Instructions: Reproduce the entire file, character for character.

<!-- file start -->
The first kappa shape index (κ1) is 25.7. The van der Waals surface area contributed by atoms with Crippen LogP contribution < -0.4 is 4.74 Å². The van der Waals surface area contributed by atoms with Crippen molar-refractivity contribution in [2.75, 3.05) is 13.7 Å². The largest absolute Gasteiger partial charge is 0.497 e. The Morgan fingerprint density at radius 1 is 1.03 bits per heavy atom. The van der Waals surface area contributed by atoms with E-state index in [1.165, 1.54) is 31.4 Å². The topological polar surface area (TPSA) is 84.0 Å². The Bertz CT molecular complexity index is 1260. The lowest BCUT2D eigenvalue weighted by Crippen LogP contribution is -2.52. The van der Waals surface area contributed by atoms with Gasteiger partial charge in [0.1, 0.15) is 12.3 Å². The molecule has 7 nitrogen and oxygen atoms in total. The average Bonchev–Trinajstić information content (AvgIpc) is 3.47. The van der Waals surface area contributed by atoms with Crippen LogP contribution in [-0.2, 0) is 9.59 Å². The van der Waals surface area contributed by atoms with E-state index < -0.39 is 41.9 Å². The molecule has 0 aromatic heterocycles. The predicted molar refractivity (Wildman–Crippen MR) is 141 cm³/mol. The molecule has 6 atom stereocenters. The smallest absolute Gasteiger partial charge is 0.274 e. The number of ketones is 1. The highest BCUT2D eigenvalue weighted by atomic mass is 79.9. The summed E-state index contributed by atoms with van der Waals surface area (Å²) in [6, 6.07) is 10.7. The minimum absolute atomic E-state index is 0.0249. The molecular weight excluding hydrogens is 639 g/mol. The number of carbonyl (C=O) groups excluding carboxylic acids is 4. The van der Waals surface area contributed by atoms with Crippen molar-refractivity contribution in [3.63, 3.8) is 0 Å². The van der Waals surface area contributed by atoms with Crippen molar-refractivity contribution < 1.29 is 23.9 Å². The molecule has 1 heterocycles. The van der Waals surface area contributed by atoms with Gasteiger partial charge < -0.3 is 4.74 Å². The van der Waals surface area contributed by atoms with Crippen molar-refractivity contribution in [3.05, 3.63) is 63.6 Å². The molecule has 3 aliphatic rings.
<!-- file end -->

The first kappa shape index (κ1) is 25.7. The van der Waals surface area contributed by atoms with Crippen LogP contribution < -0.4 is 4.74 Å². The van der Waals surface area contributed by atoms with Crippen molar-refractivity contribution in [2.75, 3.05) is 13.7 Å². The largest absolute Gasteiger partial charge is 0.497 e. The Morgan fingerprint density at radius 1 is 1.03 bits per heavy atom. The van der Waals surface area contributed by atoms with E-state index in [1.165, 1.54) is 31.4 Å². The topological polar surface area (TPSA) is 84.0 Å². The Bertz CT molecular complexity index is 1260. The lowest BCUT2D eigenvalue weighted by Crippen LogP contribution is -2.52. The van der Waals surface area contributed by atoms with Gasteiger partial charge in [0.1, 0.15) is 12.3 Å². The molecule has 7 nitrogen and oxygen atoms in total. The average Bonchev–Trinajstić information content (AvgIpc) is 3.47. The van der Waals surface area contributed by atoms with Crippen LogP contribution in [-0.2, 0) is 9.59 Å². The van der Waals surface area contributed by atoms with E-state index < -0.39 is 41.9 Å². The molecule has 0 aromatic heterocycles. The predicted molar refractivity (Wildman–Crippen MR) is 141 cm³/mol. The molecule has 6 atom stereocenters. The smallest absolute Gasteiger partial charge is 0.274 e. The number of ketones is 1. The highest BCUT2D eigenvalue weighted by atomic mass is 79.9. The summed E-state index contributed by atoms with van der Waals surface area (Å²) in [6, 6.07) is 10.7. The minimum absolute atomic E-state index is 0.0249. The molecular weight excluding hydrogens is 639 g/mol. The number of carbonyl (C=O) groups excluding carboxylic acids is 4. The van der Waals surface area contributed by atoms with Crippen molar-refractivity contribution in [3.63, 3.8) is 0 Å². The van der Waals surface area contributed by atoms with Crippen molar-refractivity contribution < 1.29 is 23.9 Å². The molecule has 1 heterocycles. The van der Waals surface area contributed by atoms with Gasteiger partial charge < -0.3 is 4.74 Å². The van der Waals surface area contributed by atoms with Crippen molar-refractivity contribution in [3.05, 3.63) is 63.6 Å². The molecule has 3 aliphatic rings.